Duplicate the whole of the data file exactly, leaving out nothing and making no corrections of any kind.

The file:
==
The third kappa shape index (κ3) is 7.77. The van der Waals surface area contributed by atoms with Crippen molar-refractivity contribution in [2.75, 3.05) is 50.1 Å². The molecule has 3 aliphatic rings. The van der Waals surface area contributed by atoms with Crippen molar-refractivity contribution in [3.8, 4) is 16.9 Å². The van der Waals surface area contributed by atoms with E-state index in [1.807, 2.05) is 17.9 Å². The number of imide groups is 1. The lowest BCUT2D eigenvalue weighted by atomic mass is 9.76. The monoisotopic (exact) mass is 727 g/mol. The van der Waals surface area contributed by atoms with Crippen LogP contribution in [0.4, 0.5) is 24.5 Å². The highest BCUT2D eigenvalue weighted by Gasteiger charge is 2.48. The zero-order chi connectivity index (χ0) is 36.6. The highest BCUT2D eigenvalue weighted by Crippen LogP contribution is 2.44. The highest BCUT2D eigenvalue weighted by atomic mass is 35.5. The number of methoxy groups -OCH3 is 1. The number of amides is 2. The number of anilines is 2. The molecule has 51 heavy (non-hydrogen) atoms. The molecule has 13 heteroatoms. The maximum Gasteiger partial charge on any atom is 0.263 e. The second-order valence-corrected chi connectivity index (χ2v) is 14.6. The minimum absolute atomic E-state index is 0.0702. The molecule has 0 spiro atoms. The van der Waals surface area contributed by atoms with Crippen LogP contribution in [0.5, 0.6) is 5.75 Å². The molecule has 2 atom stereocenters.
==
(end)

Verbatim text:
The third kappa shape index (κ3) is 7.77. The van der Waals surface area contributed by atoms with Crippen molar-refractivity contribution in [2.75, 3.05) is 50.1 Å². The molecule has 3 aliphatic rings. The van der Waals surface area contributed by atoms with Crippen molar-refractivity contribution in [3.8, 4) is 16.9 Å². The van der Waals surface area contributed by atoms with E-state index in [1.807, 2.05) is 17.9 Å². The number of imide groups is 1. The lowest BCUT2D eigenvalue weighted by atomic mass is 9.76. The monoisotopic (exact) mass is 727 g/mol. The van der Waals surface area contributed by atoms with Crippen LogP contribution in [0.4, 0.5) is 24.5 Å². The highest BCUT2D eigenvalue weighted by Gasteiger charge is 2.48. The zero-order chi connectivity index (χ0) is 36.6. The highest BCUT2D eigenvalue weighted by Crippen LogP contribution is 2.44. The highest BCUT2D eigenvalue weighted by atomic mass is 35.5. The number of methoxy groups -OCH3 is 1. The number of amides is 2. The number of anilines is 2. The molecule has 51 heavy (non-hydrogen) atoms. The molecule has 13 heteroatoms. The maximum Gasteiger partial charge on any atom is 0.263 e. The second-order valence-corrected chi connectivity index (χ2v) is 14.6. The minimum absolute atomic E-state index is 0.0702. The molecule has 0 spiro atoms. The van der Waals surface area contributed by atoms with Crippen LogP contribution in [0.5, 0.6) is 5.75 Å². The molecule has 2 atom stereocenters.